The word most used to capture the essence of the Andalucian experience is, ‘intoxicating’. Many writers blame a sultry flamenca, the spectacle of the raging bull or a waft of orange blossom in the hot air. This writer suspects the blame should be placed plainly and firmly in the copious copitas of sherry. After a few glasses of nimble and dazzling fino sherry, served fresh and accompanied with toasted almonds, razor clams or briny olives it is hard not to feel swept away, alcohol content or not. Sherry, the single most underappreciated and abused wine in the world, calls Andalucia home. The ‘Sherry Triangle’ between the towns of Jerez de la Frontera, Sanlucar de Barrameda and El Puerto de Santa Maria is one of the oldest and warmest wine growing regions in the world. When Sir Francis Drake sacked the coastline of the region in 1587 he returned to England with a cargo of sherry. In that moment the English affection for sweet sherry began. The result of this patronage can still be seen in its reputation as being a sickly sweet concoction relegated to the musty rear of mahogany sideboards worldwide. The tweed wearing wine barons of the jacaranda lined Jerez de la Frontera, referred to as the Andaluz Ingles still bear witness to the area’s English connection. The town is devoted entirely to its namesake (sherry is an anglicisation of Jerez) and there are numerous bogegas in the centre of town to visit with perhaps the most interesting producer being El Maestro Sierra. Originally a family of barrel makers who turned out the large wooden vessels for sherry’s unique solera aging system, the entirely female owned and operated production is an oddity where large English alcohol conglomerates dominate. The courteous, pearl wearing matriarch of El Maestro Sierra, Señora Pilar seems to have taken style cues from her aristocrat neighbours but its in her description of her winning, bone-dry fino that her true señorita spirit reveals itself ‘It is subtle, complex and a little bit tricky…like the English’ she states in deadpan voice before bursting into peal of laughter. Sherry is broadly divided into two groups, the dry and delicate fino and the darker, sweeter, more familiar oloroso. Both types have had their dark days but one can only suspect that with the continued ascendancy of Spanish food its natural and perfect partner is about to enjoy a reassessment from the fickle wine market.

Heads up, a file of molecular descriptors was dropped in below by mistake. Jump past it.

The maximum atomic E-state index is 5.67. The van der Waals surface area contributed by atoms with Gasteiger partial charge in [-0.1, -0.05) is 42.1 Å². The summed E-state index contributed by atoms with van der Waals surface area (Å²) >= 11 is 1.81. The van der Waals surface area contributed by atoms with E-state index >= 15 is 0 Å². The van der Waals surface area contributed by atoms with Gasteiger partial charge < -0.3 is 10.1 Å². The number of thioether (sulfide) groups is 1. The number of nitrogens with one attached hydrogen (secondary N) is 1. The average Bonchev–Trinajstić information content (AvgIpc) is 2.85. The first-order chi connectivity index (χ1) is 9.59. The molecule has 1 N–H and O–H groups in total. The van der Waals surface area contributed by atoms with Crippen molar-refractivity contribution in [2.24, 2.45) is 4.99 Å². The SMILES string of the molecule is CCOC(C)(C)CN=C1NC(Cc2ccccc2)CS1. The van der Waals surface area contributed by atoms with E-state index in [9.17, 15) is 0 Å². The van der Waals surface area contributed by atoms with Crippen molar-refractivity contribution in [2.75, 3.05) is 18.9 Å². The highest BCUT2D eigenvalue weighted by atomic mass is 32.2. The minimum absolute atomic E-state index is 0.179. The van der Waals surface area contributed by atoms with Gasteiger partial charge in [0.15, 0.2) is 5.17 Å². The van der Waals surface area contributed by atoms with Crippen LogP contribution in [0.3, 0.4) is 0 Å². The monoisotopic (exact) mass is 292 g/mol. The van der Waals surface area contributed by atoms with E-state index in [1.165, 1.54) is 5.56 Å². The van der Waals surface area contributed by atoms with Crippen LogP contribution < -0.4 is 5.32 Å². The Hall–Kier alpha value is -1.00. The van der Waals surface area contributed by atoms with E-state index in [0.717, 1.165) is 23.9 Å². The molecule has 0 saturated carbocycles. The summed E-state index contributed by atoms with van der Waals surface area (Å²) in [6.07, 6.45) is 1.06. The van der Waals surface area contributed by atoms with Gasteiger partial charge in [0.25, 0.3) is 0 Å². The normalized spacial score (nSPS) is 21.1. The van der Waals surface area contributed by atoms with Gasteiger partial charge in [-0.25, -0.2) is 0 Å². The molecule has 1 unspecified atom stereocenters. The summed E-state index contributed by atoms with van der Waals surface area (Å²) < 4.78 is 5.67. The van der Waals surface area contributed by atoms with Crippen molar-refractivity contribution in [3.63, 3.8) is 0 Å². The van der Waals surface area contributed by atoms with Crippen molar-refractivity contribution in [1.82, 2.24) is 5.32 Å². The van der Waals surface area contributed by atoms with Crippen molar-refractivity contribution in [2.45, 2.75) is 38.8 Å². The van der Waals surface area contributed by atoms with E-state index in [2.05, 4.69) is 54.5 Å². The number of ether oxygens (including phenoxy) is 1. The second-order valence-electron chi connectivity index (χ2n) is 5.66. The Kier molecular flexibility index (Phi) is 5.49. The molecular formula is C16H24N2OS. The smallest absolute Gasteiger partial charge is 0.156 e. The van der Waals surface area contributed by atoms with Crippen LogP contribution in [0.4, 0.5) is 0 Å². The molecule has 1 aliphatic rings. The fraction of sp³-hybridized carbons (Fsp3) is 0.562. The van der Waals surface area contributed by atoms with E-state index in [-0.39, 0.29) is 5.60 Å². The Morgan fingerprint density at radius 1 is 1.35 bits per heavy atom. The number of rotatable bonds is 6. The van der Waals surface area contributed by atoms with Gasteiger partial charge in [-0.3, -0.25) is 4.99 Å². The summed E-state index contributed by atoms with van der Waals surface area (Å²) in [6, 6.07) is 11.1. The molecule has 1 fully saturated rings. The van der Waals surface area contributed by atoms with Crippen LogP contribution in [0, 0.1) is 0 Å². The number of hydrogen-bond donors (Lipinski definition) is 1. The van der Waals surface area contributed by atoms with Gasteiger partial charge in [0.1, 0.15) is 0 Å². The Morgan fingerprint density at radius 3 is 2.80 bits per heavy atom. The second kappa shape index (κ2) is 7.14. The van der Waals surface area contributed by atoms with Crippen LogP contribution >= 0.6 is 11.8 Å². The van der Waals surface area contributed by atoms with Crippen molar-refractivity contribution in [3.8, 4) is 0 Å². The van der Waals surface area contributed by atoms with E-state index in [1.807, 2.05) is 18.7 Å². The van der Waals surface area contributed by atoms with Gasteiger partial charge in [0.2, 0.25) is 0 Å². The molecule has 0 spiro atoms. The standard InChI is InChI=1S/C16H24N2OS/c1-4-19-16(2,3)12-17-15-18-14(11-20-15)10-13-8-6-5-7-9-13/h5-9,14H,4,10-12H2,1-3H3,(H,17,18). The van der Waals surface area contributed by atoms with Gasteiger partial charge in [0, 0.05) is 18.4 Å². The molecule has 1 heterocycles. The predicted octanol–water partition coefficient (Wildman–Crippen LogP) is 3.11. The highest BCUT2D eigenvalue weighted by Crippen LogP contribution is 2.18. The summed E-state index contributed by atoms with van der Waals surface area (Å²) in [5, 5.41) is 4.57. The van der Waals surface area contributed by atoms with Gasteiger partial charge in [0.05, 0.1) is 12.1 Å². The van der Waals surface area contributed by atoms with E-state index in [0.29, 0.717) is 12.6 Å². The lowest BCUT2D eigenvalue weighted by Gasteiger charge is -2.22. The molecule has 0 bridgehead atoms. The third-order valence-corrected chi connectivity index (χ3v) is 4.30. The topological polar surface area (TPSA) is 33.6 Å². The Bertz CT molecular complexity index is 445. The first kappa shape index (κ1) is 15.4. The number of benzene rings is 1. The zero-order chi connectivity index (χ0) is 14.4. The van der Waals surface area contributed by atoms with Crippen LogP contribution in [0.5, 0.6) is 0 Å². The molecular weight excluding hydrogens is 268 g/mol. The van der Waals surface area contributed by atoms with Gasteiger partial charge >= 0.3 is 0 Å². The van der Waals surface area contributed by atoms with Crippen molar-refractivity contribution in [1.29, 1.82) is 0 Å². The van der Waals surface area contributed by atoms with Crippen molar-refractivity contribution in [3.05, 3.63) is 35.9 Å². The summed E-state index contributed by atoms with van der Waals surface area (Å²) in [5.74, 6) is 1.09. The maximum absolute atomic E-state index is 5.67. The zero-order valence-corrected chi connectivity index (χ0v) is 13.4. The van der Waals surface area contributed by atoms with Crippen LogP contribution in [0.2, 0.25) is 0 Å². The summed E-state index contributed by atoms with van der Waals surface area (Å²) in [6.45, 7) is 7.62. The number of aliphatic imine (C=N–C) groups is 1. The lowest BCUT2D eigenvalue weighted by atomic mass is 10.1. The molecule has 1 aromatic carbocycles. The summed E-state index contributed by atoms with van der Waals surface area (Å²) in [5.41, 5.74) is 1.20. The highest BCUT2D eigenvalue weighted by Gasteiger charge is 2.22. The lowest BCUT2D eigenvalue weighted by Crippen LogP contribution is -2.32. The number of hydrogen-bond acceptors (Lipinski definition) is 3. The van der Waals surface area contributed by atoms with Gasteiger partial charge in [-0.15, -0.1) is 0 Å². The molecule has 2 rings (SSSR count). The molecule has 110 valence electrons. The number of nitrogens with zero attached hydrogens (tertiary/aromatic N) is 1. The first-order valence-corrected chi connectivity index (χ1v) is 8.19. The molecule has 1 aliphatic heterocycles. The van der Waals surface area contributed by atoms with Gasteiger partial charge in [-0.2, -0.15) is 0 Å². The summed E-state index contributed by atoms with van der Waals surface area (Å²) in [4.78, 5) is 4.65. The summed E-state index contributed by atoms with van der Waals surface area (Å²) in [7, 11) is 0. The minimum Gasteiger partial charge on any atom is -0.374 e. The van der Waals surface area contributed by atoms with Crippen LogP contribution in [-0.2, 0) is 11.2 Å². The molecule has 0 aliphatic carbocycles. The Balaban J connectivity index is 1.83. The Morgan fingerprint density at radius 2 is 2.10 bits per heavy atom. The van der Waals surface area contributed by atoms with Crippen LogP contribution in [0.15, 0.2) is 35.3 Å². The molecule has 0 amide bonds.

Sherry is not the only Andalucian product to suffer from an image crisis, its olive oil has also had problems extolling its virtues. This low qualityreputation has been vigorously encouraged by the wily, marketing genius of oil producers from the other Mediterranean peninsula. The skirmish between the Spanish and Italian producers has raged with both sides engaging in questionable practices. Anyone who has seen the depressingly endless monoculture of inferior olives in Spain or has been hoodwinked into buying ‘Made in Italy’ labeled oil where the only thing Italian about it is indeed, the label, can attest to this. Change is on its way however and Andalucia with its rich array of indigenous olive varieties is beginning to rediscover its terroir. Leading the charge is Pedro Gómez de Baeza with LA Organic, a Slow Food friendly consortium that is producing outstanding oils like single origin extra virgin from fruity and elegant Arbequina and Picudo olives. Madrid based banker Gómez de Baeza realised the potential of Andalucian olive oil from the reaction to the yield from his hobby grove of 300 year old trees at his family estate, La Amarilla. Cleverly engaging the star power and sleek design of Phillipe Stark and the blending abilities of famed enologist Michel Rolland he has established a bourgeoning Spanish high quality oil powerhouse.